According to Strong’s Dictionary (Compassion: G1653):
to have mercy on
to help one afflicted or seeking aid
to help the afflicted, to bring help to the wretched
to experience mercy
Now when He had departed from there, He went into their synagogue. And behold, there was a man who had a withered hand. And they asked Him, saying, “Is it lawful to heal on the Sabbath?”—that they might accuse Him.
Then He said to them, “What man is there among you who has one sheep, and if it falls into a pit on the Sabbath, will not lay hold of it and lift it out? Of how much more value then is a man than a sheep? Therefore it is lawful to do good on the Sabbath.” Then He said to the man, “Stretch out your hand.” And he stretched it out, and it was restored as whole as the other. Then the Pharisees went out and plotted against Him, how they might destroy Him. Matthew 12:9-14
True compassion is about helping those who are in need and being merciful to them. The man in the above passage was in need of help and could not do anything to change his situation. The religious people of Jesus’ day did not have much compassion on people and their plight. When Jesus healed the man on the Sabbath, they were more concerned about healing taking place on the Sabbath than being excited to see a man healed and freed up.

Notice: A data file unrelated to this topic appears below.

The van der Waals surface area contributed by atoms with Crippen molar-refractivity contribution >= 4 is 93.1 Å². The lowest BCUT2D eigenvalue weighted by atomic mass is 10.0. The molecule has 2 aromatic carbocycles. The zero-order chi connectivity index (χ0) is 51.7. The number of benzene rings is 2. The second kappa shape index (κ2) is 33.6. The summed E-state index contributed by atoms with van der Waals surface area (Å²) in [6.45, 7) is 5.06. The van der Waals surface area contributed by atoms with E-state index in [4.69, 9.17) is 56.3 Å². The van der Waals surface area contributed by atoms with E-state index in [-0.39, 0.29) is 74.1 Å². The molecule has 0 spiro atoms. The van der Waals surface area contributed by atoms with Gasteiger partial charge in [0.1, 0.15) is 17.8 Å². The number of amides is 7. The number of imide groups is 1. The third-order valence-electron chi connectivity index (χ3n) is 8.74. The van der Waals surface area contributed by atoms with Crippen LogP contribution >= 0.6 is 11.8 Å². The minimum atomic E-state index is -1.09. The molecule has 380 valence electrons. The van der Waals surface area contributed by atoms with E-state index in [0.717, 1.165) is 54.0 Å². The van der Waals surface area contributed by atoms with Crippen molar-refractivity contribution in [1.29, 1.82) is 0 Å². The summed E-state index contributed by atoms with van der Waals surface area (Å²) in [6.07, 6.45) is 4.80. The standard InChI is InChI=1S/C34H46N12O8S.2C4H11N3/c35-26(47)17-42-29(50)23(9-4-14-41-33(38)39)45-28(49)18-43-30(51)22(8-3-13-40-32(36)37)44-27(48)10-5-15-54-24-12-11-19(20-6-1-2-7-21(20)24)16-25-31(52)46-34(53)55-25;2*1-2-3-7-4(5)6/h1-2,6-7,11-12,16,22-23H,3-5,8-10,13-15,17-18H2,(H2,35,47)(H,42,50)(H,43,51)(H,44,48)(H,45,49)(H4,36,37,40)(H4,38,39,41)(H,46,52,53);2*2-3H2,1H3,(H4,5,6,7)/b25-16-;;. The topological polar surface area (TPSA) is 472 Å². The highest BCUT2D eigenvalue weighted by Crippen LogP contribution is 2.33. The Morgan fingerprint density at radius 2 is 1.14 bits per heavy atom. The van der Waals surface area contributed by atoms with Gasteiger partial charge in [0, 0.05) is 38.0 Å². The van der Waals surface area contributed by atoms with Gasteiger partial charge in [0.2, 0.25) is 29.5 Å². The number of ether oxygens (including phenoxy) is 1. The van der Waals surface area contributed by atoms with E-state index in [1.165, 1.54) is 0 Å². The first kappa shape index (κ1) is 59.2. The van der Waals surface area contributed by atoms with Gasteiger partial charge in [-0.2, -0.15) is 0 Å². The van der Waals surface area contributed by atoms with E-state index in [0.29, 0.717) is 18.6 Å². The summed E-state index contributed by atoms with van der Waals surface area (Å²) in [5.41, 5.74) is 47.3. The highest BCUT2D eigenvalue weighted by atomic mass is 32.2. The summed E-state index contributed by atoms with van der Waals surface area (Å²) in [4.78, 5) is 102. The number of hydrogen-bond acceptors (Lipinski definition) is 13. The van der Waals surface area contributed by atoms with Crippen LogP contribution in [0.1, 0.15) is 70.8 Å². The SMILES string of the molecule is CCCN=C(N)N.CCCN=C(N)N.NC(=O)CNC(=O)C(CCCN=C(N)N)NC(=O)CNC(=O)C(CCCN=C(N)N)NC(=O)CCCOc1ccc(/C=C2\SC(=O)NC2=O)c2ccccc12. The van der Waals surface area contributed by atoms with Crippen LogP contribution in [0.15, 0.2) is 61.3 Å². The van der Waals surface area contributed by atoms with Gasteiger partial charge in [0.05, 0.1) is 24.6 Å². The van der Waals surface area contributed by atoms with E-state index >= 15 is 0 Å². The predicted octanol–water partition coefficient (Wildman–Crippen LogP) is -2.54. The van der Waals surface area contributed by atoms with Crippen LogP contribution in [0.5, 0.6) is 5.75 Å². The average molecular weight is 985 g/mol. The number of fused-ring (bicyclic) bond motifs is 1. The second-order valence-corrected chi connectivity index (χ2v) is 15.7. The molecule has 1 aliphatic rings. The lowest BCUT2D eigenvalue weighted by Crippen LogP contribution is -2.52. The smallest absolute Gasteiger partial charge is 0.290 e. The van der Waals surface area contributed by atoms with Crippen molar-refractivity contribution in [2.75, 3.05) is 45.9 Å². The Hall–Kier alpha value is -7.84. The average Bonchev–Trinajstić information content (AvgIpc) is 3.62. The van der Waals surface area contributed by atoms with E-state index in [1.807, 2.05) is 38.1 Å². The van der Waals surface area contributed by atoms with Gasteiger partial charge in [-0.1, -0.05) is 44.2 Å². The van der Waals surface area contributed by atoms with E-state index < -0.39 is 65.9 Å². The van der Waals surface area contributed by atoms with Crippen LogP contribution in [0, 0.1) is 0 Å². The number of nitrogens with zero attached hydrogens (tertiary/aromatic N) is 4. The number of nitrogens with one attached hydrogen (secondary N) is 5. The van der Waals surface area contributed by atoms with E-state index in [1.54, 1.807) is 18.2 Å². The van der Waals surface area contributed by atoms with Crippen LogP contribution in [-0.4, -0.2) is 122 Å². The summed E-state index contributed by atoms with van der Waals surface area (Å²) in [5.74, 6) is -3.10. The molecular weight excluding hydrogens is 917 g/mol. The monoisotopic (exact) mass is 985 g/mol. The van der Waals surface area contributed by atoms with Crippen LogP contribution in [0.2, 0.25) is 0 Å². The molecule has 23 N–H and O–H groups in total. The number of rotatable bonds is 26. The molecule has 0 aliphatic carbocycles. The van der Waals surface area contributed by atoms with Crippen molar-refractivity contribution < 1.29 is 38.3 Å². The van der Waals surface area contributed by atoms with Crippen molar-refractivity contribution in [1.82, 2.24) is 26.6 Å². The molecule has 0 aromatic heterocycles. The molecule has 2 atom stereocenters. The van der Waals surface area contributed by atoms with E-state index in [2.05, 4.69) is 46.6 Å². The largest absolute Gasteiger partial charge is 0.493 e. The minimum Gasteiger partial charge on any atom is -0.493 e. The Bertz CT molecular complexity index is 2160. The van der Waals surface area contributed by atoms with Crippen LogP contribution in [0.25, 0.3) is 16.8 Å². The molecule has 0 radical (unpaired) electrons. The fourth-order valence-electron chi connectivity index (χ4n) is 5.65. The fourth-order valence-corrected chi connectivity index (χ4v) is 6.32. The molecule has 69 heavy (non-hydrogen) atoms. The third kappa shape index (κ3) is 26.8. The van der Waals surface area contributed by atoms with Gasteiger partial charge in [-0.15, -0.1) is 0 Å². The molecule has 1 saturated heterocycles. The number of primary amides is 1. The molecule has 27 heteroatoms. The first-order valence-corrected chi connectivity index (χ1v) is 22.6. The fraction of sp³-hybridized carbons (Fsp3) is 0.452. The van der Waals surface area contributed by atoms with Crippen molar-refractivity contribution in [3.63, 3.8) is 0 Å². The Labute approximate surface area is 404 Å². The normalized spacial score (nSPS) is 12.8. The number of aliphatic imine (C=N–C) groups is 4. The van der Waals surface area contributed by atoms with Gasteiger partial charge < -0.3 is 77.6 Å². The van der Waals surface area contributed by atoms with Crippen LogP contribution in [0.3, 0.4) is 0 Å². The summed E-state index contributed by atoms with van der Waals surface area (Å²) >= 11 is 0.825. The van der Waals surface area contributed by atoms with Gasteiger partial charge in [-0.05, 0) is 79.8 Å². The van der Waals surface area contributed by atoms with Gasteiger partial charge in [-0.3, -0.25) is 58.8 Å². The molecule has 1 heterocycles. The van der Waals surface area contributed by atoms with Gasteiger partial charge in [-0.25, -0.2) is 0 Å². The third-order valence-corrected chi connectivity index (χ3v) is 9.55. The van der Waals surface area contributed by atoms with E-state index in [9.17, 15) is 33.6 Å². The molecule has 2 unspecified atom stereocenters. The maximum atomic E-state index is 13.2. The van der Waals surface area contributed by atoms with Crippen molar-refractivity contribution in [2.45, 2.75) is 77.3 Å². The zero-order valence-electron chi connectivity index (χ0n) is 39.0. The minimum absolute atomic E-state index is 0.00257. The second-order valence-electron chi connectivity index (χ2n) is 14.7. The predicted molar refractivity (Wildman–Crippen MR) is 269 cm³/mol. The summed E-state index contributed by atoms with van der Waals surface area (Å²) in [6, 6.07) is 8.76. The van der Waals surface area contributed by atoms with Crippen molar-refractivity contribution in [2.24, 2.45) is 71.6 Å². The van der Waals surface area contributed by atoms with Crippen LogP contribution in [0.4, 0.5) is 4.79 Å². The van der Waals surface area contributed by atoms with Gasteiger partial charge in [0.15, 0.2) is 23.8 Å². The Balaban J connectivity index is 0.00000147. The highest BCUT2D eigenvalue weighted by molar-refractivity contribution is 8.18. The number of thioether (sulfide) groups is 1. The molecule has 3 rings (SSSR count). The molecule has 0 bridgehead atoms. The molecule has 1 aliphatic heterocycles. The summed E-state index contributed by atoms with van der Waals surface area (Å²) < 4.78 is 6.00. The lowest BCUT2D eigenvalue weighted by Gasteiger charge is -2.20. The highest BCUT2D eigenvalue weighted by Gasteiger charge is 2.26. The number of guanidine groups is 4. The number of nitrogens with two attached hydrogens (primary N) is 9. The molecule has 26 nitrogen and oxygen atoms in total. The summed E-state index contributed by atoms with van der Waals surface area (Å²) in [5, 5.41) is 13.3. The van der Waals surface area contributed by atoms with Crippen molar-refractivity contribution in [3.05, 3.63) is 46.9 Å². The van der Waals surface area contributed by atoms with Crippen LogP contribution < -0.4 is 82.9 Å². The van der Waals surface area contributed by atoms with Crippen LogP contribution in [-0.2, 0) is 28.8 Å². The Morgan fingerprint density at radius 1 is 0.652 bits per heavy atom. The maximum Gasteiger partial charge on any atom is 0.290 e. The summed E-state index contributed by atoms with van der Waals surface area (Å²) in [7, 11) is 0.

Interestingly, Jesus brought to their attention that they would not stop helping their sheep if it falls in a ditch and aren’t people more valuable than sheep!? If the people were really concerned about God’s laws, they would not help a helpless sheep either, but they did not value human beings enough to have compassion for their need.
As God’s people we are called to have compassion on those with needs. We all have to be aware of our religiosity that tends to focus on the law or the trespass to the exclusion of seeing man’s needs for healing and deliverance. A good test of compassion is, would we make an exception to the law to help those we care about or is this how we would treat everyone in that particular situation?
The story of Good Samaritan is another example of true compassion. The Samaritan man took it upon himself to do something about the need he saw while he could have had plenty of excuses not to help. A priest and a Levite had passed by and had seen the need, but they didn’t do anything about it. They must have had enough excuses to calm their conscience justifying not getting involved. On the other hand, the Good Samaritan could have had plenty of excuses such as Samaritans does not mix with Jewish people, but his compassion caused him to move into action for the benefit of the man. He was also merciful and giving, and he went above and beyond to help a man whom he might never see again.
Are you compassionate towards others? Does your compassion move you into action? If not, do you tend to make excuses to avoid getting involved!?
I will continue with this subject in the next devotional.